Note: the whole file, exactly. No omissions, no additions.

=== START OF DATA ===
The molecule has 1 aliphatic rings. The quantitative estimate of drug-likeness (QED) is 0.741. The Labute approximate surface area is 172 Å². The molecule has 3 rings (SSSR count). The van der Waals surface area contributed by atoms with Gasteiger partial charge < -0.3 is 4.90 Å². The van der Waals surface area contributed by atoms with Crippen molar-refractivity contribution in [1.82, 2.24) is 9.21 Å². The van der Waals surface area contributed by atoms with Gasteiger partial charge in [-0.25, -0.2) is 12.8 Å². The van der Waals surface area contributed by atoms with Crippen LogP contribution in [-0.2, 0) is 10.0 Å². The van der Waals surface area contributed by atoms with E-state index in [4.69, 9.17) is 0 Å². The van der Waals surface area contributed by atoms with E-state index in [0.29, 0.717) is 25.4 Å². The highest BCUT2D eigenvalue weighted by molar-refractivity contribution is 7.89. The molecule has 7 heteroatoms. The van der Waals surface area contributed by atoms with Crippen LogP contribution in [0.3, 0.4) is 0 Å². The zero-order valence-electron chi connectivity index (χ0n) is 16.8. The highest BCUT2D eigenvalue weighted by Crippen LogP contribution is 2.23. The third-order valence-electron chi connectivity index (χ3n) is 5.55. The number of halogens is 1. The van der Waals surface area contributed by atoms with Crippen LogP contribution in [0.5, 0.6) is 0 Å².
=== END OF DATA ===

The molecule has 1 aliphatic rings. The quantitative estimate of drug-likeness (QED) is 0.741. The Labute approximate surface area is 172 Å². The molecule has 3 rings (SSSR count). The van der Waals surface area contributed by atoms with Gasteiger partial charge < -0.3 is 4.90 Å². The van der Waals surface area contributed by atoms with Crippen molar-refractivity contribution in [1.82, 2.24) is 9.21 Å². The van der Waals surface area contributed by atoms with Gasteiger partial charge in [-0.25, -0.2) is 12.8 Å². The van der Waals surface area contributed by atoms with Crippen LogP contribution in [-0.2, 0) is 10.0 Å². The van der Waals surface area contributed by atoms with E-state index in [4.69, 9.17) is 0 Å². The van der Waals surface area contributed by atoms with E-state index in [0.29, 0.717) is 25.4 Å². The highest BCUT2D eigenvalue weighted by molar-refractivity contribution is 7.89. The molecule has 7 heteroatoms. The van der Waals surface area contributed by atoms with Crippen LogP contribution in [0.3, 0.4) is 0 Å². The zero-order valence-electron chi connectivity index (χ0n) is 16.8. The highest BCUT2D eigenvalue weighted by Crippen LogP contribution is 2.23. The third-order valence-electron chi connectivity index (χ3n) is 5.55. The number of halogens is 1. The van der Waals surface area contributed by atoms with Crippen LogP contribution in [0.5, 0.6) is 0 Å².